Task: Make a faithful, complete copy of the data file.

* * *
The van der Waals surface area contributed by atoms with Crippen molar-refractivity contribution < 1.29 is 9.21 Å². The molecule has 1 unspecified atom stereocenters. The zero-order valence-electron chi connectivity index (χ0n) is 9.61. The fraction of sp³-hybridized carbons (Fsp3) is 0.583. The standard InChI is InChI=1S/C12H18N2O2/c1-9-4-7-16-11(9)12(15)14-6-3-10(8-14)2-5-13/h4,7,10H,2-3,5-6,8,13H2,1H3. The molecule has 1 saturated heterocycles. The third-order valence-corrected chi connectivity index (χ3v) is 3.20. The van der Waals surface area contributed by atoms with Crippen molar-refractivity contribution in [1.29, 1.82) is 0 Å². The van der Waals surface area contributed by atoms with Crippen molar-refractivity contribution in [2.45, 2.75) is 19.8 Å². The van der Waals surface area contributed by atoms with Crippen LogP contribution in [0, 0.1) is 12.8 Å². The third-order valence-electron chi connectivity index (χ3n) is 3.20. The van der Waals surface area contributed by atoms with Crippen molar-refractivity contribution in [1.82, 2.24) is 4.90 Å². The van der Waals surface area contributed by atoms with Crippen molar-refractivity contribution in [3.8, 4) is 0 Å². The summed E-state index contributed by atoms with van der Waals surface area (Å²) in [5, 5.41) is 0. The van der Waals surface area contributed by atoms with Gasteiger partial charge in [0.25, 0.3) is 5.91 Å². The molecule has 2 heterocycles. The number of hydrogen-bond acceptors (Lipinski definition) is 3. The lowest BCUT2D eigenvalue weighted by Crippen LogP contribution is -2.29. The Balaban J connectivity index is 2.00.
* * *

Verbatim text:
The van der Waals surface area contributed by atoms with Crippen molar-refractivity contribution < 1.29 is 9.21 Å². The molecule has 1 unspecified atom stereocenters. The zero-order valence-electron chi connectivity index (χ0n) is 9.61. The fraction of sp³-hybridized carbons (Fsp3) is 0.583. The standard InChI is InChI=1S/C12H18N2O2/c1-9-4-7-16-11(9)12(15)14-6-3-10(8-14)2-5-13/h4,7,10H,2-3,5-6,8,13H2,1H3. The molecule has 1 saturated heterocycles. The third-order valence-corrected chi connectivity index (χ3v) is 3.20. The van der Waals surface area contributed by atoms with Crippen molar-refractivity contribution in [1.29, 1.82) is 0 Å². The van der Waals surface area contributed by atoms with Crippen molar-refractivity contribution in [2.45, 2.75) is 19.8 Å². The van der Waals surface area contributed by atoms with Crippen LogP contribution in [0, 0.1) is 12.8 Å². The third-order valence-electron chi connectivity index (χ3n) is 3.20. The van der Waals surface area contributed by atoms with Crippen molar-refractivity contribution in [1.82, 2.24) is 4.90 Å². The van der Waals surface area contributed by atoms with Crippen molar-refractivity contribution in [3.8, 4) is 0 Å². The summed E-state index contributed by atoms with van der Waals surface area (Å²) in [5, 5.41) is 0. The van der Waals surface area contributed by atoms with Gasteiger partial charge in [0.25, 0.3) is 5.91 Å². The molecule has 2 heterocycles. The number of hydrogen-bond acceptors (Lipinski definition) is 3. The lowest BCUT2D eigenvalue weighted by Crippen LogP contribution is -2.29. The Balaban J connectivity index is 2.00.